- It is much easier for teachers to get to know their students' speaking level by listening to them regularly. Assessment is much easier as a result.

The other type of speaking activity in pairs we do in class involves creating an information gap which students have to explain. Typically it is a story or article which only half of the students listen to and/or read. They listen to it a number of times and often see the script for a moment the last time they listen. They then practise retelling it to each other before retelling it to one of the students who hasn’t listened to it. I offer help with problems I overhear when they are practising retelling and students usually only record themselves when they are retelling it for real.

These extended monologues are a real test of and opportunity for speaking and involves real communication and are ideal for assessment.

Depending on your definition of speaking you may or may not consider the following activities to be speaking as they don’t involve communication, but do involve saying words and sentences in English. My students also record themselves doing these activities:
-          repeating new vocabulary after a model (and recording both the model and their own version
-          repeating new grammatical structures in the same way to reinforce them and to work on their pronunciation
-          repeating pronunciation exercises
-          reading aloud paragraphs from the course where there is a model to compare with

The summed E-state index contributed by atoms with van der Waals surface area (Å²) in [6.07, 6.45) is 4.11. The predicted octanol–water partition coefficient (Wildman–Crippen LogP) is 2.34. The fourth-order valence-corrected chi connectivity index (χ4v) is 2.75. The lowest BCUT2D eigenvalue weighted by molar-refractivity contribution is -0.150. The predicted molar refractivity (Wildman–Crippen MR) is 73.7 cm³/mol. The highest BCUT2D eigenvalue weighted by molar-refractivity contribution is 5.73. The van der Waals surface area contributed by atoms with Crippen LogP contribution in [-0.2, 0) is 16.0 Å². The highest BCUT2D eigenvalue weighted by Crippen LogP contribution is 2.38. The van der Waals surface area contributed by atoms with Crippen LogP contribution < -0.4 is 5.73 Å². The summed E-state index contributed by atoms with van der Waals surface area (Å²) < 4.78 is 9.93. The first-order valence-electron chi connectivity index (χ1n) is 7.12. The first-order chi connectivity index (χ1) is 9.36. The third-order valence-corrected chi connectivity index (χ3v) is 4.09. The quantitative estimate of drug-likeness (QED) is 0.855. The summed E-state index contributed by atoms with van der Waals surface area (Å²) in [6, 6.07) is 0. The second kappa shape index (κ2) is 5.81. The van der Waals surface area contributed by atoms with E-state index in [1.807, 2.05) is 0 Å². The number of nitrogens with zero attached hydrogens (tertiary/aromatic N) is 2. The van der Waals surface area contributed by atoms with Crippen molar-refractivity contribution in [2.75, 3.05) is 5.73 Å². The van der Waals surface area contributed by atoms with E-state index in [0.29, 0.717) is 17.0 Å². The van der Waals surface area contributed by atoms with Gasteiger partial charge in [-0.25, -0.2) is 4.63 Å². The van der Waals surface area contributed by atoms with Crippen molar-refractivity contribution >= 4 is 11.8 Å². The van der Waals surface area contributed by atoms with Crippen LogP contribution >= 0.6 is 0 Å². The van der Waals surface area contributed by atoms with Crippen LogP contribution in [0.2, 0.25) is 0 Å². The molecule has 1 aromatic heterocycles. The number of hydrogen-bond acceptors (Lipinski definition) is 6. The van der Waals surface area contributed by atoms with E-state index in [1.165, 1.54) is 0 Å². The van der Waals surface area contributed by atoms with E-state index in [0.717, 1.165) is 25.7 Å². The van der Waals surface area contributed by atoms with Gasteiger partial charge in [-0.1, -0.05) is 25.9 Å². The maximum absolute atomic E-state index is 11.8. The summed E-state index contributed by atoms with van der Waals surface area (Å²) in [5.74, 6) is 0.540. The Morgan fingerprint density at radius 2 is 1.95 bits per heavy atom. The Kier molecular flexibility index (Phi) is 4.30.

These recording are also added to their portfolio of spoken English, which I listen to on my way to work and give them the words they need to look up later on howjsay.

Here is a list of the websites mentioned above:
audioboo  which my students use to record their pronunciation
ipadio  which my students use to record their real speaking
feedly  which I use to follow my students recordings
howjsay  where students can check the pronunciation of words

Edmodo where I give formal assessment in private 

Sunday, 16 February 2014

Tablets in the EFL classroom?

Personally, I have my doubts about the value of having class sets of tablets in the 'foreign language' classroom for adults at intermediate levels, which is where all my recent experience lies. So, I'm always on the look out for anything about other people's experiences with using tablets of any kind in 'foreign language' classes.

Here's an extract from a post I read today:
In a small French class with only five or six students, the teacher helped her students familiarize themselves with their new iPads by screen casting a vocabulary exercise on the board. As students responded to the prompt, their answers popped up on the screen. The teacher could instantly see who understood her question – asked in French – and who was confused. Students also got immediate feedback on their answers and the class could discuss common mistakes.